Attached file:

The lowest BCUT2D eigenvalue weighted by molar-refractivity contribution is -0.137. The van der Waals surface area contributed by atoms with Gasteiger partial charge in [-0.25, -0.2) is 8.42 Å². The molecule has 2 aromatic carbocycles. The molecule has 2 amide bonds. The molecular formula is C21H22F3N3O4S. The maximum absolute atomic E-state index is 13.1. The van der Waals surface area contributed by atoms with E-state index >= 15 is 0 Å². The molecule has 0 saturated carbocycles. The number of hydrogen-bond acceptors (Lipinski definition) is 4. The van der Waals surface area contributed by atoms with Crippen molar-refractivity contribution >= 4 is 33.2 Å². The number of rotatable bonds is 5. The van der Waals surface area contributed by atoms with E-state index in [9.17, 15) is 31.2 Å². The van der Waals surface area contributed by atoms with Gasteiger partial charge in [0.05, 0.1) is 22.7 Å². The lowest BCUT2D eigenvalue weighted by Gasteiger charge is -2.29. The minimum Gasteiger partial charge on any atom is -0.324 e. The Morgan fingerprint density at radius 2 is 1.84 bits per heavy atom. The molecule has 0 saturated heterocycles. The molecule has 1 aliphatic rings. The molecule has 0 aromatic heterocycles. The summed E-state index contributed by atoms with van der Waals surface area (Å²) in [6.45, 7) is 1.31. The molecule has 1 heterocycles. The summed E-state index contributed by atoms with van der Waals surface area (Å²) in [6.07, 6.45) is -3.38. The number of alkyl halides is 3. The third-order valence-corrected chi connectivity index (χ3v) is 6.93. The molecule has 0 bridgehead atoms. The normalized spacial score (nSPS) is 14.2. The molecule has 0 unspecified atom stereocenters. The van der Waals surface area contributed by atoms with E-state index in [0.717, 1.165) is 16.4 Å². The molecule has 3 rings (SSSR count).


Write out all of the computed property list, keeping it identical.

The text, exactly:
The lowest BCUT2D eigenvalue weighted by molar-refractivity contribution is -0.137. The van der Waals surface area contributed by atoms with Gasteiger partial charge in [-0.25, -0.2) is 8.42 Å². The molecule has 2 aromatic carbocycles. The molecule has 2 amide bonds. The molecular formula is C21H22F3N3O4S. The maximum absolute atomic E-state index is 13.1. The van der Waals surface area contributed by atoms with E-state index >= 15 is 0 Å². The molecule has 0 saturated carbocycles. The number of hydrogen-bond acceptors (Lipinski definition) is 4. The van der Waals surface area contributed by atoms with Crippen molar-refractivity contribution >= 4 is 33.2 Å². The number of rotatable bonds is 5. The van der Waals surface area contributed by atoms with E-state index in [9.17, 15) is 31.2 Å². The van der Waals surface area contributed by atoms with Gasteiger partial charge in [0.05, 0.1) is 22.7 Å². The lowest BCUT2D eigenvalue weighted by Gasteiger charge is -2.29. The minimum Gasteiger partial charge on any atom is -0.324 e. The Morgan fingerprint density at radius 2 is 1.84 bits per heavy atom. The molecule has 0 saturated heterocycles. The molecule has 1 aliphatic rings. The molecule has 0 aromatic heterocycles. The summed E-state index contributed by atoms with van der Waals surface area (Å²) in [6.45, 7) is 1.31. The molecule has 1 heterocycles. The summed E-state index contributed by atoms with van der Waals surface area (Å²) in [6.07, 6.45) is -3.38. The number of alkyl halides is 3. The third-order valence-corrected chi connectivity index (χ3v) is 6.93. The molecule has 0 bridgehead atoms. The normalized spacial score (nSPS) is 14.2. The molecule has 0 unspecified atom stereocenters. The van der Waals surface area contributed by atoms with E-state index in [0.717, 1.165) is 16.4 Å². The molecule has 3 rings (SSSR count).